In March, a bill was introduced by State Rep. Ilhan Omar (DFL-Minneapolis) and State Sen. Sandy Pappas (DFL-St. Paul) that would remove the statute of limitations for felony sex crimes. This means victims can report when they are ready, as opposed to what the current laws dictate.
As of right now, there are various time limits on reporting sexual assault crimes. For example, for a first-, second-, third- or fourth-degree sex offense against a victim under 18 years of age, the limitation period is either nine years after the commission of the offense or three years from when the offense was reported to the police. However, these limitation periods may not apply when there is physical evidence collected and preserved which is capable of being tested for DNA characteristics.
So if the bill passes, alleged victims will have the opportunity to report felony sex crimes from any point forward—beginning in August 2018. Furthermore, the new law will also waive DNA evidence requirement for various types of criminal sexual conduct. Although the underlying message of this bill is grounded on good intentions, it may be harmful to those facing current or reignited allegations.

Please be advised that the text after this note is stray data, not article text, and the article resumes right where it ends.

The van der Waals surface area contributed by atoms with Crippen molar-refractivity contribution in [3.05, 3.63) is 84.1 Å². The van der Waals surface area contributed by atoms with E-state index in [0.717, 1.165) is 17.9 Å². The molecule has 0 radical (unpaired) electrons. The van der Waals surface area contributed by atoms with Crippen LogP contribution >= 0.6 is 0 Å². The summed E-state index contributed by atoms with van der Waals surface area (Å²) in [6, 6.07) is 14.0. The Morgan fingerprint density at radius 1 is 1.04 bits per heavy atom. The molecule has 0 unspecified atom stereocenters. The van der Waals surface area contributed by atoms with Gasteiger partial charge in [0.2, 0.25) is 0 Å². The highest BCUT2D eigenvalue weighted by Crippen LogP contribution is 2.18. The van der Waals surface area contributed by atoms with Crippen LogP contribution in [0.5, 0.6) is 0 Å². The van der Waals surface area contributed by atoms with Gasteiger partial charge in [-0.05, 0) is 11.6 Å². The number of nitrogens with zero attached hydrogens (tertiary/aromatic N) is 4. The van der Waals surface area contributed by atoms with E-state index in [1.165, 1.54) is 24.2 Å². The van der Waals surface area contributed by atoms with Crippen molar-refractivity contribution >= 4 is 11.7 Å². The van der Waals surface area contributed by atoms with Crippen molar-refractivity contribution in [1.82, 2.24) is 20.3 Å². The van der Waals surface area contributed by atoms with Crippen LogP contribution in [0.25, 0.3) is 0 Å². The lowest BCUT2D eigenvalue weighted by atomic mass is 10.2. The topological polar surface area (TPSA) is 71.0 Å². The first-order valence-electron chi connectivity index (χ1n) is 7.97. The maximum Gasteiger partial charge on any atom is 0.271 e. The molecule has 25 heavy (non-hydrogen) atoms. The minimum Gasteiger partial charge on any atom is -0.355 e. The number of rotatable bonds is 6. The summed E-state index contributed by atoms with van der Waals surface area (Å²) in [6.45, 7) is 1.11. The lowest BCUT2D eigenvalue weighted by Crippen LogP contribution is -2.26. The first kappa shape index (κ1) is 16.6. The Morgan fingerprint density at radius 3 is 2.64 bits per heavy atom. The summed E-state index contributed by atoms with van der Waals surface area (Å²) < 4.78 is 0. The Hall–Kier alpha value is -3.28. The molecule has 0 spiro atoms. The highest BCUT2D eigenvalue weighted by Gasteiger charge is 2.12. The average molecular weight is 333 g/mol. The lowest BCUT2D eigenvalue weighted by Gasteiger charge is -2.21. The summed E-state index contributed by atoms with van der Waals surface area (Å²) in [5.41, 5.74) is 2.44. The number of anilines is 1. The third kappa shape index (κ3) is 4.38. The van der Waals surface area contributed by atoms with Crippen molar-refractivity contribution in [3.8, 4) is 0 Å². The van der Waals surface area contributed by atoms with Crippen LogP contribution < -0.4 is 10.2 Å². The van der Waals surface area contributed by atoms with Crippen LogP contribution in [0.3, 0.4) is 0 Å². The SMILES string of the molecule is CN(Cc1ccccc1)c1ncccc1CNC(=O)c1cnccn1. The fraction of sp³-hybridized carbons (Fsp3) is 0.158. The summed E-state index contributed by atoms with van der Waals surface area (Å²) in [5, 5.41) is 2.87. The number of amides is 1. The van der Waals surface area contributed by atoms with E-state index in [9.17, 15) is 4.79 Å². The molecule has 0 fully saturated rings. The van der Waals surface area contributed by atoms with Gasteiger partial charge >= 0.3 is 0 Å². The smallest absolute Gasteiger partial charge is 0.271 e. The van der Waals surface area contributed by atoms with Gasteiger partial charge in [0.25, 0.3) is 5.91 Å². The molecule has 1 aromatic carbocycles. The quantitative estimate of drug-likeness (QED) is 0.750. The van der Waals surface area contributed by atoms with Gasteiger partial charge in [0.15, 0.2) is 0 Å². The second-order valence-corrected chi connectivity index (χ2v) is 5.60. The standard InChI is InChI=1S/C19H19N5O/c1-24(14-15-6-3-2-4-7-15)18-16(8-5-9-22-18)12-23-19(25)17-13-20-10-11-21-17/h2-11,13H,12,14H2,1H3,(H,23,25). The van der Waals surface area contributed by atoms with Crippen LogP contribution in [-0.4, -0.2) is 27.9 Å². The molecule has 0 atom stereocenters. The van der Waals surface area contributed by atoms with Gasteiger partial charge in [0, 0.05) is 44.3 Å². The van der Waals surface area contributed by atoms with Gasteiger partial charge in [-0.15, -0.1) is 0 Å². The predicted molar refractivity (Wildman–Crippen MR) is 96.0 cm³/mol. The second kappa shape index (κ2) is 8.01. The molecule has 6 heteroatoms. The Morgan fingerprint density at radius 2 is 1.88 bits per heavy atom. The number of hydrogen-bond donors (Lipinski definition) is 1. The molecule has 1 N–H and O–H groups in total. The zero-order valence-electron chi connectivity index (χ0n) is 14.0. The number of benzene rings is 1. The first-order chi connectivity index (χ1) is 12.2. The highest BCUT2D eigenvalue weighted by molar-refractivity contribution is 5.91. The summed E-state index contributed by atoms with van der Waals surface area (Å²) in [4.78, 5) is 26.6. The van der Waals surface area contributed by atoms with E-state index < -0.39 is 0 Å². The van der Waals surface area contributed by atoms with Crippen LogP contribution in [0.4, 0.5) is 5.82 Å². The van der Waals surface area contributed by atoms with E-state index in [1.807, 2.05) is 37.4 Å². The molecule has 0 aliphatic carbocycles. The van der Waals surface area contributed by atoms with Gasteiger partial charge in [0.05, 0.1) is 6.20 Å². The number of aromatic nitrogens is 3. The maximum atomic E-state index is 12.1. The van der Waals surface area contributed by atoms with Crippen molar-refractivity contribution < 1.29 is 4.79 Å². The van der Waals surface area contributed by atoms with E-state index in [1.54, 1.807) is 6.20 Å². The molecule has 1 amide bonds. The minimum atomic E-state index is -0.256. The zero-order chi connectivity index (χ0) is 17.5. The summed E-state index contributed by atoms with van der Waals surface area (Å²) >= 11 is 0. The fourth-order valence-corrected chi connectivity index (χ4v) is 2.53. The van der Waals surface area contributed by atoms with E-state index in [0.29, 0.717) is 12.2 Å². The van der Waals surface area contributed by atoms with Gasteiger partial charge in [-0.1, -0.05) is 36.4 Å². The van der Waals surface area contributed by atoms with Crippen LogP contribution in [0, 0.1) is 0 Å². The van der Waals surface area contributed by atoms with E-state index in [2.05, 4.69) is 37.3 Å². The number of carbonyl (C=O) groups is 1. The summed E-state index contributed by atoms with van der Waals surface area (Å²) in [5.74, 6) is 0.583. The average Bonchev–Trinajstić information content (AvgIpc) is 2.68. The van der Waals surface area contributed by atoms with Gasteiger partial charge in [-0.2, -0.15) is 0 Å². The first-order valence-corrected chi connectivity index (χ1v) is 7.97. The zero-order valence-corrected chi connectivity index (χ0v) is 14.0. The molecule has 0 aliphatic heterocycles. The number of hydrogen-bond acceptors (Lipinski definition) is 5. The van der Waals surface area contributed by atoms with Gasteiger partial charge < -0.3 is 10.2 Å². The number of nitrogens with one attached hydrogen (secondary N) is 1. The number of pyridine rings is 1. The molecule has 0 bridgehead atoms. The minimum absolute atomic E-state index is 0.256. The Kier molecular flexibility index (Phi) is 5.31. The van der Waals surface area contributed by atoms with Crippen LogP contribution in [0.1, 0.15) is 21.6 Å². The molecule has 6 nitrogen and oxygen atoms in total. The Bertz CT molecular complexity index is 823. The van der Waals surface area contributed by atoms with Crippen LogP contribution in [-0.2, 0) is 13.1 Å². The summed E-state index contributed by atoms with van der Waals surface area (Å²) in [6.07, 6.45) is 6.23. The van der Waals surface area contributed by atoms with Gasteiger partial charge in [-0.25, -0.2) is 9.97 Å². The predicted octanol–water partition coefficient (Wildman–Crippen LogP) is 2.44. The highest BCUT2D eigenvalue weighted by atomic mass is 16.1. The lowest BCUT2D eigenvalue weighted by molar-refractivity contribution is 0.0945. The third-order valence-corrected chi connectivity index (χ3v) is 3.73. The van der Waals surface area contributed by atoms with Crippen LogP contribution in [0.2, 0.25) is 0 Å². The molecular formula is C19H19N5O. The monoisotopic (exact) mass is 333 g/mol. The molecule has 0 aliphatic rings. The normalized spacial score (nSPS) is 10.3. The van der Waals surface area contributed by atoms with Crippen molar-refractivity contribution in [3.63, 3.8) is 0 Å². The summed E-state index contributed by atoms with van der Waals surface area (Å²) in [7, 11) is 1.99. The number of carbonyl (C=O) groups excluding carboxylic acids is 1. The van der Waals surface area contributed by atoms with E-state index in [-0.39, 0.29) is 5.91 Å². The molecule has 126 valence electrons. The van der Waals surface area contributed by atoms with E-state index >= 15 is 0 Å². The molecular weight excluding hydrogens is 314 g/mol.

Not only can this bill result in a substantial increase of reports of alleged sex crimes, but it would also lead to cases being introduced with potentially minimal evidence, several years—or even decades—after the alleged incident had occurred. Simply put, a person’s word may weigh more than the importance of evidence, which is essential to proving someone’s guilt beyond a reasonable doubt.
If you are facing charges for a sex crime in Minneapolis, our experienced criminal defense attorney at Brockton D. Hunter P.A. can help you—no matter when the alleged incident took place. For more information, contact us today.